Wednesday, June 30, 2021

Reading Wrap Up: June 2021

READING WRAP UP
(books not listed on book club and challenge posts)
Hidden Valley Road: Inside the Mind of an American Family
by Robert Kolker
Biography, Mental Health | Published: 2020 | Goodreads | my rating: 5

The heartrending story of a midcentury American family with twelve children, six of them diagnosed with schizophrenia, that became science's great hope in the quest to understand the disease.

Don and Mimi Galvin seemed to be living the American dream. After World War II, Don's work with the Air Force brought them to Colorado, where their twelve children perfectly spanned the baby boom: the oldest born in 1945, the youngest in 1965. In those years, there was an established script for a family like the Galvins—aspiration, hard work, upward mobility, domestic harmony—and they worked hard to play their parts. But behind the scenes was a different story: psychological breakdown, sudden shocking violence, hidden abuse. By the mid-1970s, six of the ten Galvin boys, one after another, were diagnosed as schizophrenic. How could all this happen to one family?

What took place inside the house on Hidden Valley Road was so extraordinary that the Galvins became one of the first families to be studied by the National Institute of Mental Health. Their story offers a shadow history of the science of schizophrenia, from the era of institutionalization, lobotomy, and the schizophrenogenic mother to the search for genetic markers for the disease, always amid profound disagreements about the nature of the illness itself. And unbeknownst to the Galvins, samples of their DNA informed decades of genetic research that continues today, offering paths to treatment, prediction, and even eradication of the disease for future generations.

With clarity and compassion, bestselling and award-winning author Robert Kolker uncovers one family's unforgettable legacy of suffering, love, and hope.


Fascinating. Sad but hopeful. Glad they shared their story.

Things We Lost to the Water
by Eric Nguyen
Historical, LGBTQ, Vietnamese American | Published: May 4, 2021 | Goodreads | my rating: 4

When Huong arrives in New Orleans with her two young sons, she is jobless, homeless, and worried about her husband, Cong, who remains in Vietnam. As she and her boys begin to settle in to life in America, she continues to send letters and tapes back to Cong, hopeful that they will be reunited and her children will grow up with a father.

But with time, Huong realizes she will never see her husband again. While she copes with this loss, her sons, Tuan and Binh grow up in their absent father's shadow, haunted by a man and a country trapped in their memory and imagination. As they push forward, the three adapt to life in America in different ways: Huong takes up with a Vietnamese car salesman who is also new in town; Tuan tries to connect with his heritage by joining a local Vietnamese gang; and Binh, now going by Ben, embraces his adopted homeland and his burgeoning sexuality. Their search for identity--as individuals and as a family--threatens to tear them apart. But then disaster strikes the city they now call home, and they must find a new way to come together and honor the ties that bind them.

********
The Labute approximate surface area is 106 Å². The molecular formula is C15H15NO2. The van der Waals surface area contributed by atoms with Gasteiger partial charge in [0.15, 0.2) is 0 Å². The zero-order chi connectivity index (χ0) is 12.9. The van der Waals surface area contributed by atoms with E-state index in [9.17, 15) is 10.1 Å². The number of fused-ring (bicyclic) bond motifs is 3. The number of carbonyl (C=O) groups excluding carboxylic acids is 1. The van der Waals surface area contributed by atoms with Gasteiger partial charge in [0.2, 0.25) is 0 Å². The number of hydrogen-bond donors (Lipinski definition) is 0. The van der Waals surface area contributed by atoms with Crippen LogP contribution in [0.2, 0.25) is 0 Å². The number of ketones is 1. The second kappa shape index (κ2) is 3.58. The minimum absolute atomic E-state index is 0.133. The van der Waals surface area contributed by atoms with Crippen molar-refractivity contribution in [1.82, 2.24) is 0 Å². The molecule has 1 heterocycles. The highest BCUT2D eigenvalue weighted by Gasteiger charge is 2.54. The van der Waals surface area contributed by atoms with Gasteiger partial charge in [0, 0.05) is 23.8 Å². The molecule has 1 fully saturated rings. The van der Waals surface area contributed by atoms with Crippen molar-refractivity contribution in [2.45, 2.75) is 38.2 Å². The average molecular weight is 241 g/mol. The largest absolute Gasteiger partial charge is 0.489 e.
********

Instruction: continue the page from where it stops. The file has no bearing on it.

Immigrant experience, hard decisions (consequences) and struggles from Asian perspectives.

Where the Grass Is Green and the Girls Are Pretty
by Lauren Weisberger
ChickLit, ARC | Published: May 18, 2021 | Goodreads | my rating: 4

From the #1 New York Times bestselling author of The Devil Wears Prada and When Life Gives You Lululemons comes a highly entertaining, sharply observed novel about sisters, their perfect lives . . . and their perfect lies.

A seat at the anchor desk of the most-watched morning show. Recognized by millions across the country, thanks in part to her flawless blond highlights and Botox-smoothed skin. An adoring husband and a Princeton-bound daughter. Peyton is that woman. She has it all.

Until . . .

Skye, her sister, is a stay-at-home mom living in a glitzy suburb of New York. She has degrees from all the right schools and can helicopter-parent with the best of them. But Skye is different from the rest. She’s looking for something real and dreams of a life beyond the PTA and pickup.

Until . . .

Max, Peyton’s bright and quirky seventeen-year-old daughter, is poised to kiss her fancy private school goodbye and head off to pursue her dreams in film. She’s waited her entire life for this opportunity.

Until . . .

One little lie. That’s all it takes. For the illusions to crack. For resentments to surface. Suddenly the grass doesn’t look so green. And they’re left wondering: will they have what it takes to survive the truth?


It was hard to like these characters and the things they did. But I liked how they worked their way through their problems and issues.

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